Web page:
6. What is your work ethic?
I am very dedicated to my writing and really apply myself in a way I didn’t when I was young. I’ve spent many thousands of hours on it since I came back to poetry, or came it came to me, in my late thirties. I’ve worked tremendously hard since then.
7. How do the writers you read when you were young influence you today?
I think everything we read and hear influences us, from nursery rhymes and hymns to pop songs and novels. In terms of poetry, it is difficult for me to identify influences. Everything accrues and is absorbed and re-visited in some way. I’ve just been back to have a look at some reviews of my books. One compared poems in my first book to Thomas Hardy and the imagist poet T.E Hulme (who I’ve never read.) Someone else said a poem was ‘Heaneyesque’ which is a good thing to be called I think. Another reviewer said I have a lyricism of my own, which is good to hear. I think we beg, borrow, steal from everywhere and make something new of our influences. Perhaps the ideal would be to incorporate new influences to keep our art moving on and developing. There is a theory expounded by the Italian poet Montale that all poets are ‘translating’ other poets. We are all writing versions of poems that exist in some form already.
8. Who of today’s writers do you admire the most and why?
If I see a poem I like I will follow up and find out more and buy the book or pamphlet. I loved ‘Osteology’ by Lizzi Hawkins. It came out as a Smiths/doorstop pamphlet last year and it’s well crafted, unpretentious and interesting. There’s a sincerity to the work and a sense of the person behind it. I bought Moniza Alvi’s ‘Blackbird, Bye Bye’ (Bloodaxe) a couple of weeks ago and it’s a beautiful book. Such an elegant and bold writer, so accomplished. When I started reading contemporary poetry I discovered Robin Robertson and Paul Farley first. These two blew me away. With Robinson it was the economy and balance in his poems, the ‘rightness’ of his word choices. If you’d like an example you might read ‘Primavera’ in his collection ‘Swithering’. With Farley it was his themes (we are around the same age and I recognise much of his cultural ‘landscape’) and his skill with rhythm and internal rhyme and his understated humour that attracted me. I love the precision of Kathleen Jamie’s first books. I admire Sinead Morrisey. She combines fire and passion with great control. I was very impressed with Sarah Howe’s debut, ‘Loop of Jade’. She incorporated her learning and cultural interest in China brilliantly into a book about identity and personal history. I like the way Rory Waterman’s latest, ‘Sarajevo Roses’ looks outward as well as inward. He’s still quite a young poet and yet he has a sense of history that comes through his work to remind the reader of how conflict and injustice are ever present. His best poems are memorable for their evocation of place and atmosphere. I think Zaffar Kunilal is a superb poet. I’ve followed his work since I met him in a queue to see Seamus Heaney and he told me he wrote poems but hadn’t had any published yet. His book ‘Us’ is probably the best debut book of poems I’ve ever read. His lyricism and handling of his subject matter are so well judged. The way he chooses his words and explores their echoes and resonances is brilliant. He really is so careful and attentive with his choices; a real heir to Heaney, someone in that tradition. This book should really win all the big prizes, for what they are worth, because he is a poet who deserves to be recognised for his diligence and hard work as well as his talent.
9. Why do you write?
It is still a genuine mystery to me. I suppose it is for the joy or challenge of making something that addresses a question, whether that be personal or political or both. Or maybe to find out what I think. Also, I love language and the possibilities of it, the exactness, the music and malleability of it. It is absorbing in a way that nothing else I’ve found is. You can leave yourself and find yourself in a poem, sometimes simultaneously. It is miraculous.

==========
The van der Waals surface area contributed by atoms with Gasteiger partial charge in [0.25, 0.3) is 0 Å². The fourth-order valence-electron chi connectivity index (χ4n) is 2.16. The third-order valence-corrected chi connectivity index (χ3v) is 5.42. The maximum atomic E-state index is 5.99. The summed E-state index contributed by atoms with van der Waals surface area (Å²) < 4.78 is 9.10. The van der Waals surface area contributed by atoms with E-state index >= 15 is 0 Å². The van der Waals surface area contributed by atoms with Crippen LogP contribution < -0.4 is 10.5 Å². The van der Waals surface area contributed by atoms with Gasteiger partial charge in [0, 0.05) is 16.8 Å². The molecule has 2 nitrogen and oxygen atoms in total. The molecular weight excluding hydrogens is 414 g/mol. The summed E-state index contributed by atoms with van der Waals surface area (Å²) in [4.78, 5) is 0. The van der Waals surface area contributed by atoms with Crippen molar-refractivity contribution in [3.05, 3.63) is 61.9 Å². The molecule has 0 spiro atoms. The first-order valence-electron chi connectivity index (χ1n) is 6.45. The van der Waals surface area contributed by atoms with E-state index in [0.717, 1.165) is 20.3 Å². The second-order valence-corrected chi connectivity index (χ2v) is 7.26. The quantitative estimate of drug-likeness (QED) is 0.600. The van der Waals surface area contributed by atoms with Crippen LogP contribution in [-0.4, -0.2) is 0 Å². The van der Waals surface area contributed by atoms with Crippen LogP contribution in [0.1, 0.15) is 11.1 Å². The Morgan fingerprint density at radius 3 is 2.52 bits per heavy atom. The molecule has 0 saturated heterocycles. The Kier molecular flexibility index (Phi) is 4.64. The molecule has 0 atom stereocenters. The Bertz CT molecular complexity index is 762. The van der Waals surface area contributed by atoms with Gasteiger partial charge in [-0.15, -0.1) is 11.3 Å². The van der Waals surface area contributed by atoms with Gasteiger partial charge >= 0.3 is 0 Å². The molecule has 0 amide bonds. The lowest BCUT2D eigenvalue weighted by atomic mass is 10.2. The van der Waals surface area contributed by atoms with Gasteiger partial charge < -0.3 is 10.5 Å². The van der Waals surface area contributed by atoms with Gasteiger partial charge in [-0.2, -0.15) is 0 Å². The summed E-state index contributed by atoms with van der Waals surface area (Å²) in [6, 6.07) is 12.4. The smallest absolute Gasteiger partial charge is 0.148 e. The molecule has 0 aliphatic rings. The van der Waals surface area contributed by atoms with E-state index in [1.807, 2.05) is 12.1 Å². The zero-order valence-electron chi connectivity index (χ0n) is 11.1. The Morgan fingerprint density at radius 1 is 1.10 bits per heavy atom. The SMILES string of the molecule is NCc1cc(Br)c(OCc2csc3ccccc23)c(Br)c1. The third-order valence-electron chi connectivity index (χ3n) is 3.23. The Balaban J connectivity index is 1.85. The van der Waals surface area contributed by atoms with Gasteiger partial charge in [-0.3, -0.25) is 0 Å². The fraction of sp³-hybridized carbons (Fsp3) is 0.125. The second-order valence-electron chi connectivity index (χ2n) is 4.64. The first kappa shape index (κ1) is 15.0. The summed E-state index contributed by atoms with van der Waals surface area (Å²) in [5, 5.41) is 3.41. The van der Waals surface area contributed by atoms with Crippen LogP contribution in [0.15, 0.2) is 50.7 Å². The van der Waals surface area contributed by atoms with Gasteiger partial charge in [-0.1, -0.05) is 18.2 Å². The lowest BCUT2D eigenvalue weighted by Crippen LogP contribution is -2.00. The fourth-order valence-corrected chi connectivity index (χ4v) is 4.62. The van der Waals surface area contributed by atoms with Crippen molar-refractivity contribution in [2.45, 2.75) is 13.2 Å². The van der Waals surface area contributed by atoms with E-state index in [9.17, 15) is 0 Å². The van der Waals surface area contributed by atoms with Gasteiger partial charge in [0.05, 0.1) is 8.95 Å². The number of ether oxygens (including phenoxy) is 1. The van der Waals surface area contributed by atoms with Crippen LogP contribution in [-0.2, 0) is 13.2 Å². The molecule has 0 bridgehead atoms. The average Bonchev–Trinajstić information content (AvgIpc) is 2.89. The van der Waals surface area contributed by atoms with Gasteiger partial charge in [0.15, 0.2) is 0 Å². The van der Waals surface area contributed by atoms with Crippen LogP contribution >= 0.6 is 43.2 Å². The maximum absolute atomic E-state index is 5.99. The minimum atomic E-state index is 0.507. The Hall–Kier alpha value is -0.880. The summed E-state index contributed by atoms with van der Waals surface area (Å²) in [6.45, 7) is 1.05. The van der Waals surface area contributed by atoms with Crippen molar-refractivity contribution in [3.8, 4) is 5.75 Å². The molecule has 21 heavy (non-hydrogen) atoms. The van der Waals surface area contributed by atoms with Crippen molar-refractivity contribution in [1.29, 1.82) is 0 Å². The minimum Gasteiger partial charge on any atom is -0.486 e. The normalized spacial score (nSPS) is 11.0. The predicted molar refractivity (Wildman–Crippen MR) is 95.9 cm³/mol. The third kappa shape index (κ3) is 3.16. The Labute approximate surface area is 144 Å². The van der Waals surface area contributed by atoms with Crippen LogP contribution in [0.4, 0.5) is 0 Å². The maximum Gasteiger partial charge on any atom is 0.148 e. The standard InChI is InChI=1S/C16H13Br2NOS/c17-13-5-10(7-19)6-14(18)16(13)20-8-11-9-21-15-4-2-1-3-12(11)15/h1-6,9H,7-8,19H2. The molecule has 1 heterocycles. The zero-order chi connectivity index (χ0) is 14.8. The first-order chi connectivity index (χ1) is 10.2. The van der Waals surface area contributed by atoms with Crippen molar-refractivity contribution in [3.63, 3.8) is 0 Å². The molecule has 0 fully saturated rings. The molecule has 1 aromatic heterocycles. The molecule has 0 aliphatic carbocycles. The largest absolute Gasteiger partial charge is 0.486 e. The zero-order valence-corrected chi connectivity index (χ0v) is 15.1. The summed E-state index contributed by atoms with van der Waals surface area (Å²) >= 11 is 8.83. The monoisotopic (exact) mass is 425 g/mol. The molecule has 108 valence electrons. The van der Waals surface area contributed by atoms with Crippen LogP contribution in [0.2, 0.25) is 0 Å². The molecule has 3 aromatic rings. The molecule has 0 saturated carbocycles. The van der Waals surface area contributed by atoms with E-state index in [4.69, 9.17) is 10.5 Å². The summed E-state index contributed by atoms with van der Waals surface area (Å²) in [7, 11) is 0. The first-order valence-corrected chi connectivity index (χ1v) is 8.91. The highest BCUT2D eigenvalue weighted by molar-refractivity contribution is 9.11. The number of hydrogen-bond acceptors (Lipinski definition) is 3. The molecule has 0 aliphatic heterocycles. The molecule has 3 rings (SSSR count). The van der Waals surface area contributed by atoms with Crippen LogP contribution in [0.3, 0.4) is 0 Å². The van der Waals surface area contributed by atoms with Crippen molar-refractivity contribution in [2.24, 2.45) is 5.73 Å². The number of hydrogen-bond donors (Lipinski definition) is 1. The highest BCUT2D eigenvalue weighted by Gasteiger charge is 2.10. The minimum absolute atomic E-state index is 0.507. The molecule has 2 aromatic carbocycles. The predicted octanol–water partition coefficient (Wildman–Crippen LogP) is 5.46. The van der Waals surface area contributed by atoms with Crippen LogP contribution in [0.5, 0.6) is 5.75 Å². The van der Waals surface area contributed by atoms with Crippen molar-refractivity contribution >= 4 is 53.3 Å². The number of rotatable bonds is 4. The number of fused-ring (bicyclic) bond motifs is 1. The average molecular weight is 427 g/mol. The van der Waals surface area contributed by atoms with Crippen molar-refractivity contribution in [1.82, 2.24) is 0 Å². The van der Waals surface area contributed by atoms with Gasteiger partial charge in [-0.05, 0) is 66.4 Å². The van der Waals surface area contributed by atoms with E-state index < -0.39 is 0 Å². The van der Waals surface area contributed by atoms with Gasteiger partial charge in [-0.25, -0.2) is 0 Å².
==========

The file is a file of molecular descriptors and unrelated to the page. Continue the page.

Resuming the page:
10. What would you say to someone who asked you “How do you become a writer?”
Read everything you can. In the age we are living in, it is important to try and concentrate on reading and writing without distraction. If I log on to social media I am amazed at how many poets are on there. When do they have time to think, read and write? A lot of what you read on there is self- promotion and it isn’t going to make you feel good about your own work. I’ve found it’s ok to drop in for a bit, but personally I find hanging around too long in cyberspace is bad for writing. The ‘business’ surrounding poetry or any other form of writing isn’t the same as the writing itself. For that you need solitude and dedication to your art; both reading and writing it. You need to give yourself permission to write, and that includes not always writing well. Sometimes the good work comes after a day of getting no-where. Don’t write for publication – you won’t be writing from yourself, you’ll be trying to fit a style or mould. You need to find your own mould- the one that is uniquely ‘you shaped’. This will take time. The more you write the more you will learn. At some point you will need to find mentors or teachers or peers to help you see your own work better. These should be chosen with caution. Writing groups and workshops can be useful but beware of the pitfalls. Too many voices, too many opinions can be confusing. To find someone who is a good, positive reader of your work is a real bonus. Don’t give up. The process of learning is lifelong.
11. Tell me about the writing projects you have on at the moment.
I had a book out last year, so I’ve been traveling around a bit giving readings from that. I’m lucky enough to have been invited to read in various places and now I’ve been doing it a while, I really enjoying reading. The flow of new poems has slowed a little, but I’m still doing what I’ve always done; working on drafts, sending them out to magazines and letting them accumulate until one day I hope I’ll have another books worth.
I have been commissioned by my publisher to produce a pamphlet of translations or versions of poems by Italian poet Eugenio Montale. That will hopefully be published next year. It is hard work and very absorbing, but an exciting challenge. The idea is to do justice to the feel or essence of a selection of the original work while having a little leeway to be creative, to open the window and let a little fresh air in. Some of the translations I’ve read are technically great but lack, in my opinion, the dynamic movement of the originals. That’ll keep me busy. I’m also hoping to deliver some more workshops and continue with my mentoring, writing related things that help me develop and learn while sharing what I feel I have learned so far.
Roy’s website is well worth a gander: